Jean Arp Quotes

Soon silence will have passed into legend. Man has turned his back on silence. Day after day he invents machines and devices that increase noise and distract humanity from the essence of life, contemplation, meditation... Tooting, howling, screeching, booming, crashing, whistling, grinding, and trilling bolster his ego. His anxiety subsides. His inhuman void spreads monstrously like a gray vegetation.

Jean Arp

Soon silence will have passed into legend. Man has turned his back on silence. Day after day he invents machines and devices that increase noise and distract humanity from the essence of life, contemplation, meditation... Tooting, howling, screeching, booming, crashing, whistling, grinding, and trilling bolster his ego. His anxiety subsides. His inhuman void spreads monstrously like a gray vegetation.

Jean Arp

Soon silence will have passed into legend. Man has turned his back on silence. Day after day he invents machines and devices that increase noise and distract humanity from the essence of life, contemplation, meditation...tooting, howling, screeching, booming, crashing, whistling, grinding, and trilling bolster his ego. His anxiety subsides. His inhuman void spreads monstrously like a gray vegetation.

Jean Arp

Dada is for dreams, colourful paper masks, kettle drums, sound poems, concretions, poem statiques, for things that are not far from picking flowers and making bouquets.

Jean Arp

Art is a fruit that grows in man.

Jean Arp

I allow myself to be guided by the work which is in the process of being born, I have confidence in it (automatic painting). I do not think about it. The forms arrive pleasant, or strange, hostile, inexplicable, mute, or drowsy. They are born from themselves. It seems to me as if all I do is move my hands.

Jean Arp

It was Sophie who, by the example of her work and her life, both of them bathed in clarity, showed me the right way. In her world, the high and the low, the light and the dark, the eternal and the ephemeral, are balanced in prefect equilibrium.

Jean Arp

I like nature but not its substitutes. Naturalist art, illusionism, is a substitute for nature. I remember that in arguing with Mondrian (in Paris 1920s, ed.), he opposed art to nature saying that art is artificial and nature is natural. I do not share this opinion. I do not think that nature is in natural opposition to art. Arts origins are natural.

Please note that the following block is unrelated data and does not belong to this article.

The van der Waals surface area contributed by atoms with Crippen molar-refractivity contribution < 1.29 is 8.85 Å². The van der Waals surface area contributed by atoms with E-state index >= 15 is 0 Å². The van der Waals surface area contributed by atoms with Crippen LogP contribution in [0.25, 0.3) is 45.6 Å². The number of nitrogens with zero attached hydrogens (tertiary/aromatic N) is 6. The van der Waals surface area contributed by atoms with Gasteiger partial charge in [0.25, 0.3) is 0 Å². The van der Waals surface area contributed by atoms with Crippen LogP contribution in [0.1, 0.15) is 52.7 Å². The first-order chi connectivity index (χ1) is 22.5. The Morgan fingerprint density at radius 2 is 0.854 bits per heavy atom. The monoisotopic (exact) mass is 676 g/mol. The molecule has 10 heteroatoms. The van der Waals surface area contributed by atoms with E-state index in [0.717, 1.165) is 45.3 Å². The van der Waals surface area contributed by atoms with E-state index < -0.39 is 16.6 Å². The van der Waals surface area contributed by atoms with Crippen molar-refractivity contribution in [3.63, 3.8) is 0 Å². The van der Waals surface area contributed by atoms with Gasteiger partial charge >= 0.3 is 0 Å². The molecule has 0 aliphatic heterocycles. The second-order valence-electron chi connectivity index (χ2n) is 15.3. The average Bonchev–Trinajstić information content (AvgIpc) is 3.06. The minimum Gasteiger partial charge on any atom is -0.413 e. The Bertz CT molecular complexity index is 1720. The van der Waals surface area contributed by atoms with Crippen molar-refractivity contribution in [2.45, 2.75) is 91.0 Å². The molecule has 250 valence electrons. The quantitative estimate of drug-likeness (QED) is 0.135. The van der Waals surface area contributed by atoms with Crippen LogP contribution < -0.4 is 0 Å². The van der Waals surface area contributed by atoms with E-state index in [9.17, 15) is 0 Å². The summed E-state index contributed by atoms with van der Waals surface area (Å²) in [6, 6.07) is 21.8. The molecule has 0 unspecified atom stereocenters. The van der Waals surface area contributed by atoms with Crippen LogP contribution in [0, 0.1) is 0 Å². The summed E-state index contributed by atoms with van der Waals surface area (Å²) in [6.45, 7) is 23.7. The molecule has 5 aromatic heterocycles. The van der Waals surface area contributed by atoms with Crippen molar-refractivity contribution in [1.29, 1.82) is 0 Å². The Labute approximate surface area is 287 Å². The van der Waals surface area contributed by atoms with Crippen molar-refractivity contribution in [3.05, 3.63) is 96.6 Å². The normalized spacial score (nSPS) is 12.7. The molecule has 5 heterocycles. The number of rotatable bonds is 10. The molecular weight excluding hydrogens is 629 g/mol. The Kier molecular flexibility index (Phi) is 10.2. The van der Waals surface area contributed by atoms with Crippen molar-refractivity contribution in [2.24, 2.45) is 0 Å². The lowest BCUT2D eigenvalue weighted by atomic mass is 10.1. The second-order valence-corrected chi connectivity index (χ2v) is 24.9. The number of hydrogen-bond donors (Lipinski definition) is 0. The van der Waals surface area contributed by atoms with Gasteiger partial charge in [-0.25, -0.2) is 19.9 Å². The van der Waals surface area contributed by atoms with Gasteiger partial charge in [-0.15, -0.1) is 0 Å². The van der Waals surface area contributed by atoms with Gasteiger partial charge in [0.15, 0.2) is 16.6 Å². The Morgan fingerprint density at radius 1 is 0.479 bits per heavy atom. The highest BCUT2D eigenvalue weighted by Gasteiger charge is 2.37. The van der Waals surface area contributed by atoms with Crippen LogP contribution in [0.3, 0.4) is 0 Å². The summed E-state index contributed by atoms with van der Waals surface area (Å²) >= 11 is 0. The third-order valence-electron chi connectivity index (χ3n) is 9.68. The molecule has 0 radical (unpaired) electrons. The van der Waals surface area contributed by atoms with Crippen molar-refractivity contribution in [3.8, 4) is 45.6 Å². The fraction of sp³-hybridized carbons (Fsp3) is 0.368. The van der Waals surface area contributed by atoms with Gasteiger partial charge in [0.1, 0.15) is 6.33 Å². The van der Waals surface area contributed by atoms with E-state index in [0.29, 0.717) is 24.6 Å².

Jean Arp

We do not wish to copy nature. We do not want to reproduce, we want to produce. We want to produce as a plant produces a fruit and does not itself reproduce. We want to produce directly and without meditation. As there is not the least trace of abstraction in this art, we will call it concrete art.

Jean Arp

A painting or sculpture not modelled on any real object is every bit as concrete and sensuous as a leaf or a stone... (but) it is an incomplete art which privileges the intellect to the detriment of the senses... (art must be like, ed.) fruit that grows in man, like a fruit on a plant or a child in its mothers womb.

Jean Arp

A deep and serene silence filled her structures composed of colors and surfaces. The exclusive use of horizontal and vertical rectangular planes in the work of art, the extreme simplification, exerted a decisive influence on my work. Here I found, stripped down to the limit, the essential elements of all earthly constructions: the bursting, upward surge of the lines and the planes toward the sky, the verticality of pure life, and the vast equilibrum, the sheer horizontality and expansiveness of dreamlike peace. Her work was for me a symbol of a divinely built 'house' which man in his vanity has ravaged and sullied.

Jean Arp

Dada aimed to destroy the reasonable deceptions of man and recover the natural and unreasonable order.

Jean Arp

We painted embroidered and made collages. All these works were drawn from the simplest forms and were probably the first examples of concrete art. These works are realities pure and independent with no meaning or cerebral intention. We rejected all mimesis and description, giving free reign to the elementary and spontaneous.

Jean Arp

Structures of lines, surfaces, forms, colours. They try to approach the eternal, the inexpressible above men. They are a denial of human egotism. They are the hatred of human immodesty, the hatred of images, of paintings... Wisdom (is) the feeling for the coming reality, the mystical, the definite indefinite, the greatest definite.

Jean Arp

Revolted by the butchery of the 1914 World War, we in Zurich devoted ourselves to the arts. While guns rumbled in the distance, we sang, painted, made collages and wrote poems with all our might. We were seeking an art based on fundamentals, to cure the madness of the age, and find a new order of things that would restore the balance between heaven and hell. We had a dim premonition that power-mad gangsters would one day use art itself as a way of deadening men's minds.

Jean Arp

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